But it might be the only advice I would I would say is that as entrepreneurs, we all often make ourselves vulnerable, we are often in a zone of Will it happen, will it not happen? Will I be able to get my products out there will I not be able to get and that is demoralizing. And very often that in itself is the cause of less success books. Just be obsessively fascinated I mean, don't obsess with the end value understand the talk to your customers but calculated it's all in section one of the book by the by the way of how to do this you know so obsessed with them come out of the the you cut the expectations. And when you're delivering value when you're giving a gift you're never in fear fear. Always when you want something you are in fear. So when you want that sale and when you want it to happen. This depletes your your energy like we talked about the the cleaner and you'll be hugely successful. If there's any way that I can. I can help you in any way or your business. Then, as Gabriel said, I'm there for you, son G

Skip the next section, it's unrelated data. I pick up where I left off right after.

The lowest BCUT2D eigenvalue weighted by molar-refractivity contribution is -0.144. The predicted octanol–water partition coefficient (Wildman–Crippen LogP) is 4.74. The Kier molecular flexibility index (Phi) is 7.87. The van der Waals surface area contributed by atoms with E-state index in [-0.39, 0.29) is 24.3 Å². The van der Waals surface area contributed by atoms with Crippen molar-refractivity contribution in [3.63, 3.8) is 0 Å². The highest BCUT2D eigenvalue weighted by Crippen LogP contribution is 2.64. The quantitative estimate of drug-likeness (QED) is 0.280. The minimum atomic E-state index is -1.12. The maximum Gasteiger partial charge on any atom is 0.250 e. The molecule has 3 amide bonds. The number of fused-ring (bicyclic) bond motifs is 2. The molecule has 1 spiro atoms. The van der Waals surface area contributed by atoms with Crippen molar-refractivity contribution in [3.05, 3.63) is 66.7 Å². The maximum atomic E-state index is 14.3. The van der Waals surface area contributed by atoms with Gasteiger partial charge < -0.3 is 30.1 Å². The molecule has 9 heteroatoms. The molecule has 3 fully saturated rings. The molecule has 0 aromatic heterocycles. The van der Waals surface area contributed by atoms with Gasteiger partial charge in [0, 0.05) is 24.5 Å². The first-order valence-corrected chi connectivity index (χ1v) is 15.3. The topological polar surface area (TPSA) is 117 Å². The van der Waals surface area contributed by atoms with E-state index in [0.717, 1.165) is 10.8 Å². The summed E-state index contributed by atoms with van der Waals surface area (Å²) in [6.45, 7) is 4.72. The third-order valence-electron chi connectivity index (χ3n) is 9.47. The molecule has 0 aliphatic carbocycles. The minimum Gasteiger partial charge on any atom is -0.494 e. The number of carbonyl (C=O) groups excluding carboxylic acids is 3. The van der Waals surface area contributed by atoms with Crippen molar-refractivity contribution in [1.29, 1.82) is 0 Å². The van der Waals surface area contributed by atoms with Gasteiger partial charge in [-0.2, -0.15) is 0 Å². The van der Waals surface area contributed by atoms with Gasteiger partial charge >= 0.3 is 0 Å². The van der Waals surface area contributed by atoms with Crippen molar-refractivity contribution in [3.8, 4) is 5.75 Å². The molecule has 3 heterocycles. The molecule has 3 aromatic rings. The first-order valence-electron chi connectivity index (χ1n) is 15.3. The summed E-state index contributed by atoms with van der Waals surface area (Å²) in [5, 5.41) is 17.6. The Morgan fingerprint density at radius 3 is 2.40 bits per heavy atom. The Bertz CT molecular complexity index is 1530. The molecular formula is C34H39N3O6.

Gabriel Flores  43:04  

Loomba. Thank you so much for your time value entrepreneurship again, value This information will be on the website as well as newsletter, Sanjeev thank you so much for taking your time I've found a lot of value in this conversation, no pun intended. I thought it was great. You had some phenomenal examples. I'm really excited to kind of maybe grab this book and kind of dive into it myself. So those folks listen at home again, please subscribe to the shades of E the podcasts on Apple or Spotify and all where you can find your podcast locations. You can also subscribe to the newsletter at the shades of Other than that, thank you and have a great night